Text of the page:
UPDATE: We have posted a new version of the script mentioned in this article at Exact Keyword Tracking for ga.js.

Last November, Jim Newsome of Omega Digital Media and the GA Experts blog, posted a really clever trick on how to view detailed keyword information within Google Analytics. If you’ve ever searched through your AdWords Bid Terms and wondered what the actual Search Terms were, then you know why such a filter was in great demand. For PPC marketers, it’s a great opportunity to weed out ineffectual broad match keyword phrases, and hone in on the most popular user search queries.

Here’s an example: you’ve got a shoe store and you’re running Broad Match AdWords ads for “shoes”. When a visitor searches Google for “blue suede shoes”, your ad shows up. This is all well and good, but what if you don’t sell blue suede shoes?

Read on to find out how to track exactly what your visitors are searching for before they see your PPC ad and click on over to your site…

So, checking your AdWords Analysis report in Google Analytics shows you a hundred visits for the keyword “shoes”. You may wonder why the hell you’re getting such a terrible conversion rate on that particular campaign (and you might want to call a meeting with your PPC manager for targeting a keyword as broad as “shoes,” but that’s beside the point), but you can’t see that the reason you’re doing so poorly with AdWords is because your ads are matching for Search Terms that have absolutely nothing to do with your product. Why? Because, by default, Google Analytics doesn’t give you any information on the actual Search Terms that visitors use when clicking in from PPC ads.

Jim and Omega set up a couple of filters that take the search query from the PPC referrer (Google, Yahoo!, whatever) and plug it in next to the keyword that Google Analytics picks up (usually from a manually tagged ad, or imported directly from AdWords). It’s a great little hack, but we’ve noticed a few shortcomings, so I figured that a slightly different approach might solve some of the problems inherent in the filter method.

My method involves using a script instead of filters. Jim’s method took the existing Google Analytics Campaign Term field, where keyword data is stored, and replaced it with “Bid Term (Search+Term)”. I decided to leave the Campaign Term field alone, and just stored our Search Term in the User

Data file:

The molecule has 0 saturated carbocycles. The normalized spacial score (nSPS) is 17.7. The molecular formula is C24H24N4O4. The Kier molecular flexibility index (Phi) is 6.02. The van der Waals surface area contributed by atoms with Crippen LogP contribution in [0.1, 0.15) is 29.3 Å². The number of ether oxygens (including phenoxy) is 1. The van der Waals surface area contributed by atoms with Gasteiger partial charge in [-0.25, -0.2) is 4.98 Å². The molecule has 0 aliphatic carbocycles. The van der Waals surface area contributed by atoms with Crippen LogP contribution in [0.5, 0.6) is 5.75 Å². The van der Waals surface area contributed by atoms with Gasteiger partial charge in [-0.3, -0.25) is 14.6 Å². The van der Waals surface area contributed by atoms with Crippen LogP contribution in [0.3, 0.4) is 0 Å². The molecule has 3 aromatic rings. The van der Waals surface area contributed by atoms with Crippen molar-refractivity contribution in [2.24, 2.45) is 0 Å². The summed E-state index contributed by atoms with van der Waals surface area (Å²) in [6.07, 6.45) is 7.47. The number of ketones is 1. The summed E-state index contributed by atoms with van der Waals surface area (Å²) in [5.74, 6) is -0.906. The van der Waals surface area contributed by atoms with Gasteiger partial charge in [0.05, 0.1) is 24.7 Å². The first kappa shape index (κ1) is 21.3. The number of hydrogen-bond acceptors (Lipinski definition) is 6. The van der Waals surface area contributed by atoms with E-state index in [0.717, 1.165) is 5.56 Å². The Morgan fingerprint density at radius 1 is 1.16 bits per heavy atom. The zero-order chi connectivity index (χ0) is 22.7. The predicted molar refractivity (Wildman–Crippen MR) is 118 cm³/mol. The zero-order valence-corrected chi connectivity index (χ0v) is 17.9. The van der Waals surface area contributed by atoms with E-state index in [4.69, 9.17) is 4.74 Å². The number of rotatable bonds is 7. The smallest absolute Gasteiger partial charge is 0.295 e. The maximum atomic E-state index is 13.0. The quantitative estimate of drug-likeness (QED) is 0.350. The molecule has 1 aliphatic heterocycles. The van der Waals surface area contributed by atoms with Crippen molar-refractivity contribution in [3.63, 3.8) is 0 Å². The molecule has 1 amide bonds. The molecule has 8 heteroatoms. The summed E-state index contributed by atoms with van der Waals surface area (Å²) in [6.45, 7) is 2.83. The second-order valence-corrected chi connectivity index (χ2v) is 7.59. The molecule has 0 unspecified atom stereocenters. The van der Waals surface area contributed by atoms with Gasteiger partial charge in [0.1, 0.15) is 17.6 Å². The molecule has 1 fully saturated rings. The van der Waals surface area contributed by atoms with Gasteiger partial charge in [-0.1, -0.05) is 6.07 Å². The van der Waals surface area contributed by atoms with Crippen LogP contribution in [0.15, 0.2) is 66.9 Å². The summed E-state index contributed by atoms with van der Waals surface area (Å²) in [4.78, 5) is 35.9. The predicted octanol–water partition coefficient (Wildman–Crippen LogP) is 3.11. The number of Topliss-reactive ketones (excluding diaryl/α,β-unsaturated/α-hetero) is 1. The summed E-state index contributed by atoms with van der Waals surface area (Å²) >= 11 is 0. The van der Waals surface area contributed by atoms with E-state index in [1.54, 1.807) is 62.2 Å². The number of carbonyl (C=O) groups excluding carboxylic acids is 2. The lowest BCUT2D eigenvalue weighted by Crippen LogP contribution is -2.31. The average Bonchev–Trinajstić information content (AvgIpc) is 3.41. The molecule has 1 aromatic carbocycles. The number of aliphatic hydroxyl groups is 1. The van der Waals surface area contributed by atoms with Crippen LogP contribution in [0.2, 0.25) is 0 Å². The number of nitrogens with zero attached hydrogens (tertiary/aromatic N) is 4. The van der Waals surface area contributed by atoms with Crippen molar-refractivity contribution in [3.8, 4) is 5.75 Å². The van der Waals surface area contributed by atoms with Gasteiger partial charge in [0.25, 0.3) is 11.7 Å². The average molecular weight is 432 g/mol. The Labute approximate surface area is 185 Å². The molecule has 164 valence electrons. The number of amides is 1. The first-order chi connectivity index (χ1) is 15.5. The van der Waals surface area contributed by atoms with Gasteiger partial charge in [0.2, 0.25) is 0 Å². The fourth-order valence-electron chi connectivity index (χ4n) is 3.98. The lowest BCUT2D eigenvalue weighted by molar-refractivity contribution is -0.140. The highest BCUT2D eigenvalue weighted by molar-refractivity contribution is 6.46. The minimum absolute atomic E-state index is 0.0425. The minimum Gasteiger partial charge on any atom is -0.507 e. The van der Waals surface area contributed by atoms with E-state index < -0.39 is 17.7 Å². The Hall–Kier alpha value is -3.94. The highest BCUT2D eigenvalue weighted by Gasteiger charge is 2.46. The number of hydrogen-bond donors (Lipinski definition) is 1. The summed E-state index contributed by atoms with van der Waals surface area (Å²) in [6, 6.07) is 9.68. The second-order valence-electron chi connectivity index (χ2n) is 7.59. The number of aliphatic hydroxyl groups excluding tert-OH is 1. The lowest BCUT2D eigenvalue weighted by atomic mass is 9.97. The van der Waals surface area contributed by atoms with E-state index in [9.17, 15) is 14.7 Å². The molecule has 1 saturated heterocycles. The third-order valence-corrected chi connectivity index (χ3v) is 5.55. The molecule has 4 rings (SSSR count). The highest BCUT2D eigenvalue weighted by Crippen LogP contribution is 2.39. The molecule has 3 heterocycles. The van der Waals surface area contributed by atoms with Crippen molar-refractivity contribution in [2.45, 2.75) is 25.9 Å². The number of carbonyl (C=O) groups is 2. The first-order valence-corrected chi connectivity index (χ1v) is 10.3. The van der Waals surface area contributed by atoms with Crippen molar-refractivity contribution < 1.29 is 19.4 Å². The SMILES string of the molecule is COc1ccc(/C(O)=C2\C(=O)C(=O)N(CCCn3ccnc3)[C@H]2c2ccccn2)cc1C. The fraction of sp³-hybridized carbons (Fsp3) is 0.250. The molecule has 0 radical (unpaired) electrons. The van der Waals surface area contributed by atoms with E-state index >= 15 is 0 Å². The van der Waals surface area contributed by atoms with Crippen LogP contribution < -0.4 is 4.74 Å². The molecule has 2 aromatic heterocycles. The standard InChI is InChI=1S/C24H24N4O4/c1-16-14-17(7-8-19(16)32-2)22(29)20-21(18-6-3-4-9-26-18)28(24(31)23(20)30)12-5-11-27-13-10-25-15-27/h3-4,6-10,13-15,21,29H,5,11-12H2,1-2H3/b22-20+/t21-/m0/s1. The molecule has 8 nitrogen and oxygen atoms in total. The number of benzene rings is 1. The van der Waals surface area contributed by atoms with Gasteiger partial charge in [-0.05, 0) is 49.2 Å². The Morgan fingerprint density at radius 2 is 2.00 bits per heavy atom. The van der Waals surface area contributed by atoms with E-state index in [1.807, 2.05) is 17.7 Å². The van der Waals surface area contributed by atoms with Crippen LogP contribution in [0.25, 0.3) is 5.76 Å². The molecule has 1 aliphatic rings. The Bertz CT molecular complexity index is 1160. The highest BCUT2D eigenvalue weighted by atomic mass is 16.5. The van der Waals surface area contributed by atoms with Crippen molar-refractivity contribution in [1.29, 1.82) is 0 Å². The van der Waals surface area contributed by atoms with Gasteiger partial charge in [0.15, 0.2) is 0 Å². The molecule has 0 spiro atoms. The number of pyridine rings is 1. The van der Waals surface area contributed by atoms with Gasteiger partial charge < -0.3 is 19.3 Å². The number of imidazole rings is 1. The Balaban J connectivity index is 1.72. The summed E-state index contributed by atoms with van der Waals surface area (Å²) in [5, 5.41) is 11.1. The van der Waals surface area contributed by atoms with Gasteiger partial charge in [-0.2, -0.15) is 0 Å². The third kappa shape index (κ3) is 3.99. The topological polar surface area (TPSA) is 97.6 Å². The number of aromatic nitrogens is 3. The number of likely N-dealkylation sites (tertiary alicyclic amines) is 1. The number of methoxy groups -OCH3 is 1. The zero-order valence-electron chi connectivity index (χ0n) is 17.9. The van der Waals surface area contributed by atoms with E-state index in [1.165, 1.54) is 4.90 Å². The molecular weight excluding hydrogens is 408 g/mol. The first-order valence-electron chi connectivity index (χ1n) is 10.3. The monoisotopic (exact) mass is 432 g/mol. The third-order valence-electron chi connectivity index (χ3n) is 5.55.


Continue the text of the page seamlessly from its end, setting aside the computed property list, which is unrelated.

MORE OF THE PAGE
Defined field. So, if you’ve got a site that’s already using __utmSetVar, my apologies. There are lots of great applications for the User Defined variable. This is one of the main reasons that Shawn Purtell chose not to use it with his kick-ass Google Analytics/Google Website Optimizer integration. If you can get by without using it, you can then save the User Defined field for something else that might prove more powerful. Like tracking search terms. 🙂

You can find the script here.

Just replace your existing Google Analytics script with the following:

<script src=”ga_keyword.js” type=”text/javascript”></script>
<script src=”http://www.google-analytics.com/urchin.js” type=”text/javascript”>
<script type=”text/javascript”>
_uacct = “UA-XXXXX-X”;

The sleuth() function parses through the page’s referrer. If that referrer’s link has been tagged as cpc or ppc, it finds the search query and runs __utmSetVar with that keyword.

What does this mean? Well, you can now cross-segment within Google Analytics’ reports to locate and correlate your visitors’ search terms. One effective way of doing this is via the CPC Vs. Organic Conversion report, found in Marketing Optimization / Search Engine Marketing. You can drill down into any CPC source to view a list of keywords. These are the bid terms.

Now, to see the actual search terms these visitors came to your site on, cross segment a specific bid term by User Defined.

This is especially cool for pinpointing search terms that are in no way related to the bid term. These are completely unqualified visits to your site, where a visitor is searching for something that has nothing to do with your bid term.

Use this information to create effective negative matching keywords and continue to narrow down your matching. Take another look at the cross segment report. I’ve highlighted search terms matching for “shoes” that are clearly inefficient and need to be culled:

I hope this is helpful. If you’ve got questions about the script, please let me know. I’m excited to hear about how people use this information to better their pay-per-click marketing.

Edit: Props to Dr. Brian Clifton, head of the EMEA Web Analytics Team for Google and friend to booth babes everywhere, who, as Jim Newsome points out in our comments, was the primary developer of Omega’s nifty little filter trick.

UPDATE: We have posted a new version of the script mentioned in this article at Exact Keyword Tracking for ga.js.